New Jersey Online Gambling Up 15% To $11.9m In March

New Jersey Online Gambling Up 15% To $11.9m In MarchThe New Jersey state Division of Gaming Enforcement has released its casino results for March, revealing a 7% fall in revenues to $221 million. The state’s six casinos holding online gambling licensees, however, reported a 15.2% increase in revenues to $11.9 million, compared to the $10.3 million taken in the previous month. Taken together, New Jersey’s gambling revenues fell by 2% overall compared to March 2013.
Breaking the figures down further, The Garden State’s regulated online casino market generated $1.5 million more revenues in March at $8.6 million compared to the previous month, while online poker was mostly flat at $3.2 million compared to $3.1 million for February.
Leading New Jersey’s nascent igaming market is the Borgata Hotel Casino & Spa (Party Poker), which generated $4.4 million in revenues for March, equivalent to 37% of the market. Commenting on its impressive monthly tally, Boyd Gaming CEO Keith Smith, said:
“Borgata has been New Jersey’s land-based gaming leader for more than a decade, and is cementing its position as the state’s online gaming leader as well. We continue to see solid growth in online casino gaming, and are working to further strengthen our poker business.”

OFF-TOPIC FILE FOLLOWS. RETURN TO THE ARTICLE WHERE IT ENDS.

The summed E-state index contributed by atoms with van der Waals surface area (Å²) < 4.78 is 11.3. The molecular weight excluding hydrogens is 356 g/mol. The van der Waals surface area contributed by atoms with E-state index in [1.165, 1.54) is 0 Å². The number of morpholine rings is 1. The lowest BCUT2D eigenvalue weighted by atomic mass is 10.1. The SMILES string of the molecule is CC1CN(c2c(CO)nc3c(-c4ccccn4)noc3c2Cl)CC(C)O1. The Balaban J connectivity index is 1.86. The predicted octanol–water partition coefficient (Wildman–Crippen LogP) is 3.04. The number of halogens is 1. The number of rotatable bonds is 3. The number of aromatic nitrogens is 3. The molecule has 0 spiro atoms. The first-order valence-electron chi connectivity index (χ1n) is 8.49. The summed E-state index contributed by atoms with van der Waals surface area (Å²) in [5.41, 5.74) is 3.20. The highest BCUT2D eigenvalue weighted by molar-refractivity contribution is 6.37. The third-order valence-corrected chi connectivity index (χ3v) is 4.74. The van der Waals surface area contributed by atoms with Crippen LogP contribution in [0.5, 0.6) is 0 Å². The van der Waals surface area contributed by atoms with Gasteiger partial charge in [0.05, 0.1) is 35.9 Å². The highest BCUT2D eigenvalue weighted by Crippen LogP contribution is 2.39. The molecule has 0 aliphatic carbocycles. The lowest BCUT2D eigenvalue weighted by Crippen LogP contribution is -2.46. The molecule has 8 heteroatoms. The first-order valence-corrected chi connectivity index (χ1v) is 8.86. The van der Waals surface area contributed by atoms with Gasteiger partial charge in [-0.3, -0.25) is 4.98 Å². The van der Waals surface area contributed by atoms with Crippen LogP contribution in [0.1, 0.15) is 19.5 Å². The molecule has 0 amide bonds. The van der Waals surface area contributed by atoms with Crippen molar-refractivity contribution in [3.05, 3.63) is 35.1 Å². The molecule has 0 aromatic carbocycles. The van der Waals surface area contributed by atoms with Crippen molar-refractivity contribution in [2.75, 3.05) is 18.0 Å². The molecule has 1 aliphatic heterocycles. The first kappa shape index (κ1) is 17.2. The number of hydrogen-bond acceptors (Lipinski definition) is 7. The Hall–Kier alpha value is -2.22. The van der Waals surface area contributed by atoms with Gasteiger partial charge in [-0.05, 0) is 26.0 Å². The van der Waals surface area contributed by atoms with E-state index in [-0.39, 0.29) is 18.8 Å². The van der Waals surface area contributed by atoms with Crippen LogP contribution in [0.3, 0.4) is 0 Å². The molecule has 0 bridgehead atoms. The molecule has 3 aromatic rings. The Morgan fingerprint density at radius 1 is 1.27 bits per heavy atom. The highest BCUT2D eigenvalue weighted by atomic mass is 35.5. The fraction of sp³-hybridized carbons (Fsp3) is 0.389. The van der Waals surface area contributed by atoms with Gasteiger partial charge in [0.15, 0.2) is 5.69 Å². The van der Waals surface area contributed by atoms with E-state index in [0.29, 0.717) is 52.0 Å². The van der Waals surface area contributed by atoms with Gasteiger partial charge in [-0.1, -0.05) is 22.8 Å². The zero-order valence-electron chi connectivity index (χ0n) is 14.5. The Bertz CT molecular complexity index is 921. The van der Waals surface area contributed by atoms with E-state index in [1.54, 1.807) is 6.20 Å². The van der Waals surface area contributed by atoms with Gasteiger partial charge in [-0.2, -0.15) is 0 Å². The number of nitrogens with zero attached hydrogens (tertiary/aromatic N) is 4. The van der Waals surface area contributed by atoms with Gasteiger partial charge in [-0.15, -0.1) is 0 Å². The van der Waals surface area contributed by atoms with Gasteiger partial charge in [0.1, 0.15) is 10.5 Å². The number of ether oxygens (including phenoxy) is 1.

Second biggest market leader in March was Caesars Interactive (888) with around $3.7 million in revenues, followed by Tropicana Atlantic City Casino in third, up a significant 41% to $1.9 million compared to  February. Meanwhile, Trump Taj Mahal (Ultimate Gaming) recorded $682,639 in revenues; Golden Nugget took $677,746, and Trump Plaza (Betfair) $509,556.
Originally when New Jersey was considering online gambling legislation, igaming revenues were being touted as a potential cure for the state’s declining land-based gambling industry. Five months on, however, and the results are shaping up to be but a drop in the ocean compared to gambling revenues overall, and as Macquarie Capital Inc. analysts Chad Beynon and Jeremy Luskin, explain:
“Even as geolocation issues have been mostly resolved and platforms are more built out, we still are not seeing the demand necessary to make us believe this will be a meaningful part of the [profit and loss] of regional gaming operators.”

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